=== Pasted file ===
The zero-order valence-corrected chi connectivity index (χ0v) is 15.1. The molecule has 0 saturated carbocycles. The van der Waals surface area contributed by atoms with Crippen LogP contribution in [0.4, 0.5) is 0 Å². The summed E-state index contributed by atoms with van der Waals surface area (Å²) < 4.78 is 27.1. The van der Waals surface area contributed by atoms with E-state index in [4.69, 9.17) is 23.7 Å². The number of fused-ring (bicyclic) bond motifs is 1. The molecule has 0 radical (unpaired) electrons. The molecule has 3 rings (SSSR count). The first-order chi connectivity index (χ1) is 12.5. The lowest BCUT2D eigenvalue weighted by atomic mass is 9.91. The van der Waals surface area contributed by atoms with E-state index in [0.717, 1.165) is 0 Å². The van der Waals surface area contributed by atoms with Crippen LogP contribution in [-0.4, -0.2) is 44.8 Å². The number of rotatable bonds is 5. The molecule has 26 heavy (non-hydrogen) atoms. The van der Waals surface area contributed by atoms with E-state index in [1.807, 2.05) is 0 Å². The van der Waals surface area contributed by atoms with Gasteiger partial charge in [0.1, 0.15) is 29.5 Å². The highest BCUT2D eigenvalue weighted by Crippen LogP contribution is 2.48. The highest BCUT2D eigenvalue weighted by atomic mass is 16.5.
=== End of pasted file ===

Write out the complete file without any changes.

The zero-order valence-corrected chi connectivity index (χ0v) is 15.1. The molecule has 0 saturated carbocycles. The van der Waals surface area contributed by atoms with Crippen LogP contribution in [0.4, 0.5) is 0 Å². The summed E-state index contributed by atoms with van der Waals surface area (Å²) < 4.78 is 27.1. The van der Waals surface area contributed by atoms with E-state index in [4.69, 9.17) is 23.7 Å². The number of fused-ring (bicyclic) bond motifs is 1. The molecule has 0 radical (unpaired) electrons. The molecule has 3 rings (SSSR count). The first-order chi connectivity index (χ1) is 12.5. The lowest BCUT2D eigenvalue weighted by atomic mass is 9.91. The van der Waals surface area contributed by atoms with E-state index in [0.717, 1.165) is 0 Å². The van der Waals surface area contributed by atoms with Crippen LogP contribution in [-0.4, -0.2) is 44.8 Å². The number of rotatable bonds is 5. The molecule has 26 heavy (non-hydrogen) atoms. The van der Waals surface area contributed by atoms with E-state index in [1.807, 2.05) is 0 Å². The van der Waals surface area contributed by atoms with Gasteiger partial charge in [0.1, 0.15) is 29.5 Å². The highest BCUT2D eigenvalue weighted by Crippen LogP contribution is 2.48. The highest BCUT2D eigenvalue weighted by atomic mass is 16.5.